Further, when it comes to development projects involving huge acres of land meant for public usage, most of the time, unprecedented amounts of money change hands within the unholy nexus of politicians and corporations. And it is this nexus and its misdeeds that are being forced down the throats of the poor, who are at the receiving end perpetually. What is worse is the bigger monster in the making – and that is with respect to realty prices, which defy any economic rationality! This is bound to happen again and again as more and more prime land is siphoned off to fewer hands, creating an all round artificial scarcity! What is even worse is the fact that all this happens in a country where there are around 80 million people who do not have a basic shelter for themselves – and for those who have them, almost a third do not own them!

After all, in a dysfunctional nation like India, it is always pelf before people! Land grabbing and making billions is just one of the means!

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8 comments:

mayihelpyouonline dot com said...

true but at the same time privatization issue is also a big issue. Govt. interested only making profit & profit by adopting policies of privatization of public sectors and making profits themselves which are been used by politicians raising MPLAD fund(5 crore)every year and other benefits in the name of run for govt. & bureaucrats using profits in the name of infrastructure for running & implementing policies of govt.

Priyambada said...

Respected Sir,
I very much appreciate, the way the things are depicted.
However, the system can be rectified, if you can suggest some workable suggestions to the government, in the form of an open letter.
Because, I have experienced the level of violence, exploitation, arising out of land acquisition.
Due to rapid industrialization and privatization, the problem is increasing day by day.
Hence, let’s think of something workable to address this issue.

Sanjay said...

Dear Arindam,

While I fully agree with your views, I want to know what is your view on Indian real estate? Do you agree with investment gurus like Yogesh Chabria ji, that it will correct and is in bubble mode in most parts of the country?

Thanks.

Harry Ralte said...

Hello, Arindam Sir,

Thanks for the factual and revealing article. The pointer that in the absence of billion dollar products, where are these Billionaires coming from, is fantastic.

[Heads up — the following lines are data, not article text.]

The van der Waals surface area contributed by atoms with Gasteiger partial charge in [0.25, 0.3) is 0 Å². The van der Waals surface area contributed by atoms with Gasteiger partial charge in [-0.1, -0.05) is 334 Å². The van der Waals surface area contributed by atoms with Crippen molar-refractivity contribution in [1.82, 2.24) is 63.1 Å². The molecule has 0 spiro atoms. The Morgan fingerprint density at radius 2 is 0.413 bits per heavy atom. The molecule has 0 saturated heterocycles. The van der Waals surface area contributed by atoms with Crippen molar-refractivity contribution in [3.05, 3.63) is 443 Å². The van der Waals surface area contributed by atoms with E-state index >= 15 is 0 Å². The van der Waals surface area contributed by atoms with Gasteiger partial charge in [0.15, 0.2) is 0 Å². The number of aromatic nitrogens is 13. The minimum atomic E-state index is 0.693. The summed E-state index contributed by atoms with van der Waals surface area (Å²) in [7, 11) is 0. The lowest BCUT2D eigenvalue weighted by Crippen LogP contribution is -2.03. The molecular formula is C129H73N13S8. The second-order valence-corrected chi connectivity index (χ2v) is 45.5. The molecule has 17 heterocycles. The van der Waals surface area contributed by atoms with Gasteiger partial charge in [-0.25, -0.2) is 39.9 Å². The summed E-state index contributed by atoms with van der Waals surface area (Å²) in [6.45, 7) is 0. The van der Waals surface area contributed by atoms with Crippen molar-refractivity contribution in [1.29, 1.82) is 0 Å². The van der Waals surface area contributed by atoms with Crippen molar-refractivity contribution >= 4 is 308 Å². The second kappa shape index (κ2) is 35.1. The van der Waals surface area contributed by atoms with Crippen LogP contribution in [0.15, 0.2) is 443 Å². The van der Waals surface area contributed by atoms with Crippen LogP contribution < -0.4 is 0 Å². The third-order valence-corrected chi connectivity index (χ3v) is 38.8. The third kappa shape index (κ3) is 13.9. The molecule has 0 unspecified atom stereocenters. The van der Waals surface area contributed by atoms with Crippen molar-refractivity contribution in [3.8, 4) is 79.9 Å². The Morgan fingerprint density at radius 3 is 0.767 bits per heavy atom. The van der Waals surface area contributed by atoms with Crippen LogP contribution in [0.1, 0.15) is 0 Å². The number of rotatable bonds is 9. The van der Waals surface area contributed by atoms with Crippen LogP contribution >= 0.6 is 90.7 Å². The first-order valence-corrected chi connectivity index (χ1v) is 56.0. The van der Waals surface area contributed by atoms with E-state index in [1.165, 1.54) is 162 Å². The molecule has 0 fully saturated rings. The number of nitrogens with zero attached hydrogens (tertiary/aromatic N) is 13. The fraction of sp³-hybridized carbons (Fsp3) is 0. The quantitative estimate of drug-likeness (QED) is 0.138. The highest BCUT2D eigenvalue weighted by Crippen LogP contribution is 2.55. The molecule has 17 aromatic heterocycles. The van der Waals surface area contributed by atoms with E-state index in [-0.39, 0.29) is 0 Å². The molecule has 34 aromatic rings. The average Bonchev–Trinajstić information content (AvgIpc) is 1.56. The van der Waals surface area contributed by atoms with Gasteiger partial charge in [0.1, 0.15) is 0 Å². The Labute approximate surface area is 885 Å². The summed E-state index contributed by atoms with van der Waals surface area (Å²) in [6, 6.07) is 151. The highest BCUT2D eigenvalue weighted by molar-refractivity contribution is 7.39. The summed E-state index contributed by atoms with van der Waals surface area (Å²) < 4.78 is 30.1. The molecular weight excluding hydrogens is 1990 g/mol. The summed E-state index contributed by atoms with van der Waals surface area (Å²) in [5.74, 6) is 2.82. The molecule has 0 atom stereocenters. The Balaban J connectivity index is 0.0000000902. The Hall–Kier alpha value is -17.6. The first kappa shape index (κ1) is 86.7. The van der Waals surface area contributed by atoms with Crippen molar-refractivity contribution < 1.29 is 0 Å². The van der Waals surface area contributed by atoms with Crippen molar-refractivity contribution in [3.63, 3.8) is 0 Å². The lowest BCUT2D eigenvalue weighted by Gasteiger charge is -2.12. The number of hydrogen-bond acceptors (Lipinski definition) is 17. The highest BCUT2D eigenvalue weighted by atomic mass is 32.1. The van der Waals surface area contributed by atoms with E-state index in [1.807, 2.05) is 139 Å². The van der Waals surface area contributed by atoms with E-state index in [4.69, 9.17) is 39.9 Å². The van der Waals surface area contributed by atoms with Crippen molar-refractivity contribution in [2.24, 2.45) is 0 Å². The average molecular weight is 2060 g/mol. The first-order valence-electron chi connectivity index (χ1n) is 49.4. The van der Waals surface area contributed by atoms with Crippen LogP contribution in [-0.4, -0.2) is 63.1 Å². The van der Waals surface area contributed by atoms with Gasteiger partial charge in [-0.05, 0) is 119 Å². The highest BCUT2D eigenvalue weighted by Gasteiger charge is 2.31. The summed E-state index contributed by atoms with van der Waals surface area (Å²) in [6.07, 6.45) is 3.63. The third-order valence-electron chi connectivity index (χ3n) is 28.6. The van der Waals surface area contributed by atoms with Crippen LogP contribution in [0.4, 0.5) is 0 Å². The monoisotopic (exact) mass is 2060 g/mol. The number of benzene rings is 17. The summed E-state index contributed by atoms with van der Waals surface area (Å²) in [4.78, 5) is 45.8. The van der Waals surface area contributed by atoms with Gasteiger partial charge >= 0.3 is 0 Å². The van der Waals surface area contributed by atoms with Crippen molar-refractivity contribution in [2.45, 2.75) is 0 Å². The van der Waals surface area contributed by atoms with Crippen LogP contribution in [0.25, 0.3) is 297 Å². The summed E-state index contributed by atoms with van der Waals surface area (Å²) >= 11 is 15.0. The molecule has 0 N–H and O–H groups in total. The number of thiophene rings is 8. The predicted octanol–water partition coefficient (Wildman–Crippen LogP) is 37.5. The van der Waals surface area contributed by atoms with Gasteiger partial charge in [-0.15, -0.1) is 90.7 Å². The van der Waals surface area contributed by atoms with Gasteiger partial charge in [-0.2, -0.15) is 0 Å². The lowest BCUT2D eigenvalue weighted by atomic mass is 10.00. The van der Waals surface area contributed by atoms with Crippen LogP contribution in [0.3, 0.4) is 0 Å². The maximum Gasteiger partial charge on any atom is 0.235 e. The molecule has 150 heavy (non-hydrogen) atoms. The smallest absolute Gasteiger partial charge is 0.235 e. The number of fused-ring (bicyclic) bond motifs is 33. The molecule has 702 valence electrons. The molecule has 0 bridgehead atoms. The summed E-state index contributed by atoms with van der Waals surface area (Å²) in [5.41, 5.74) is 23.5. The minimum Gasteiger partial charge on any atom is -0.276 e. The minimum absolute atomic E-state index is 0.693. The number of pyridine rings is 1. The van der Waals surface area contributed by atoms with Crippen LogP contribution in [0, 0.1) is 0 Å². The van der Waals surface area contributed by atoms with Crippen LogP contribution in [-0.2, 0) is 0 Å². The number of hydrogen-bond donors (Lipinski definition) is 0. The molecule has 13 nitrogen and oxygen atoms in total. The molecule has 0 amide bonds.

Thanks,

Rock on!

Harry.

Kamlesh said...

Ya its true..

sanu said...

Sir,

Your article is very revealing and brings out some bitter facts of our economy. I read this article in THE HINDU cald 'India @ 61: an idea gone astray' which says "Gokul Singh Gond, of Druminia village, Madhya Pradesh, places his dead daughter Sohagvati on the back of his bicycle and pedals 10 km to the nearest district hospital for an autopsy. On the same day, cricketer Gautam Gambhir was auctioned for 2.1 million dollars for the fourth edition of IPL, the highest amount of money offered for the services of a cricketer in the history of the game. If there are two images that could capture the idea of India in the 62nd year of its republic, they are these. On the one hand, India is poised to send its business classes to take over the world when, on the other, it condemns vast sections of its citizens to subhuman existence." for more read :http://www.thehindu.com/arts/magazine/article1158683.ece

But sir isnt it high time we have quit playing the blame game with our politicians and our helpless & hopeless system and devised a method of our own to solve such issues. Instead of debating long hours on TV channels why cant we come up with solutions. There is a hell lot of the 'thinking population' out there but nonreactive. If on one side these so cald billionaire entrepreneurs can bend the law for their private gains; why cant we bend it for the best of the nation?

I am sure with the support of a person with such calibers and influence in media like you a solution can be devised and bring out a flurry of people to follow and awaken our young population.

nayana said...

s i agree with sanu.
sir, we need a platform where people both ends: leaders and supporters join hand to find a solution

Mandeep Dhami said...

Very much agree to Sanu's comments. People spend lot of time discussing the issues. There is no visible action on most of the issues discussed.
We need some strong leader who can lead people and fight/discuss on any one issue until the resolution is found.